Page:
The Salem Witch Museum

Washington Square

Salem, MA

October 01, 1999

We decided to visit Salem in October which meant that all the "Halloween Witch Hunters" were out in force. There were also a lot of what they call "leaf peepers" visiting. These are people who are visiting New England to watch the changing of the leaves. I will admit that the leaves are spectacular. We made the mistake of driving into Salem. We later found out that Massachusetts has a commuter train which they refer to as the "T" (which we later used to get to Boston). This form of transportation saves a lot of wear and tear on nerves. We finally arrived at the visitors’ center in Salem. It had a number of really nice exhibits including the one shown here, which is a model of Salem as it was in its beginnings as a fishing village. We finally decided to take the trolley to give us an overview of the city and its attractions. We have found in many cities that the trolley offered by the visitors centers usually gives you an idea of what you want to see without struggling over a map trying to figure out where everything is at.
One of the things we discovered while on our trolley ride (and if you are stalwart enough to brave the traffic in Salem with your RV) is an excellent, but little known, campground out at the Marina on Winter Island. It is called the Winter Island Maritime Park. It isn’t advertised much (I saw a listing for it in Woodall’s) but as we drove through it on the Trolley, it looked really lovely and was sitting right next to the bay.
Salem is a city alive with history and tradition. The trolley driver did an excellent job in explaining the historic sites as we drove around, including pointing out the shop of the "resident witch." Although there were several places that presented something about the Salem Witch Trials we decided to go to the Salem Witch Museum.

We were fortunate enough to meet Ms. Tina Koutsos-Jordan who is the Director of Sales of the museum. Although she was pressed for time, she was able to give us a press packet to give us some background on the museum.

The building that the Museum is housed in was originally a Second Church Unitarian that was built in 1845. The presentations about the witch trials are given every half hour daily from 10am to 5pm. These presentations are centered about a lighted circle on the floor of a dark room. The circle has the date of the witch trials (1692) and the names of the 20 people who were put to death as a result of the trials. In addition during this time 150 others were accused of practicing witchcraft during the Witch Trials. The presentation was done through 13 life-sized stage settings. It is an extremely powerful presentation which is all the more horrifying because it all really happened.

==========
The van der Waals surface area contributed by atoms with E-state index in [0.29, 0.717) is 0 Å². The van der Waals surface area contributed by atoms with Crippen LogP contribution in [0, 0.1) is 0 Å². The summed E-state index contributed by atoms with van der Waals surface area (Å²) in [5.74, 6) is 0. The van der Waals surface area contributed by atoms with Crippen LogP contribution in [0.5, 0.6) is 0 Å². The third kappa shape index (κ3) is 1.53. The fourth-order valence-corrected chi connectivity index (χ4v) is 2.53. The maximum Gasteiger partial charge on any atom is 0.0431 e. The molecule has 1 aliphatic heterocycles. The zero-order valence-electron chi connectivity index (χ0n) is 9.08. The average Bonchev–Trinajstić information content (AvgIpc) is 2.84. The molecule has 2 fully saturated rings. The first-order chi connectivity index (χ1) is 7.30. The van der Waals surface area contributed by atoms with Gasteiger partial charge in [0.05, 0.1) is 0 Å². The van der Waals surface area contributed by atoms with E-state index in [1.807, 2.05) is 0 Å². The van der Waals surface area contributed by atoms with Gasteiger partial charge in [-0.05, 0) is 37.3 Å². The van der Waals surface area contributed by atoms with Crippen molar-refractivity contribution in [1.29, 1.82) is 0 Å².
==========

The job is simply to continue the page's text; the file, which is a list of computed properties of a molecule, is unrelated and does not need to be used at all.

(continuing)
In January of 1692, the daughter and niece of Reverend Samual Parris of Salem Village became ill. When they failed to improve, the village doctor, William Griggs, was called in. His diagnosis of bewitchment put into motion the forces that would ultimately result in the hanging deaths of 19 men and women. In addition, one man was crushed to death, several others died in prison and the lives of many others were irrevocably changed. The story of the man who was crushed to death created an interesting precedent in jurisprudence. It seems that in those days a person could not be tried until they entered a Guilty or Not Guilty plea. Well if you entered a plea and were found guilty then all of your property would be seized and your heirs would be left penniless. The man in question did not want to leave his wife and children penniless so he simply refused to enter a plea. In order to induce him to do so, they tied him down and started putting large boulders on his chest. Needless to say it didn't take too long for that method of "persuasion" to end his life. But he remained adamant to the end that he would not enter a plea.

It is amazing today to look back and see how peoples' fear and superstition could allow a group of juveniles to throw suspicion on absolutely innocent people which would ultimately end with their death. Not until many years after the trials were over did some of the girls finally admit their guilt in naming innocent people as witches. Could history ever repeat this terrible travesty? Well, what do you think? If you’re interested in visiting their website log on to : Now, I understand you can log on at any time, but you might do it at midnight by the light of a full moon and see what happens. (cackle-cackle). Oops sorry I always get carried away by these kinds of stories, or is it possessed?

Good Luck! Have Fun! and Stay Safe! and Sweet Dreams!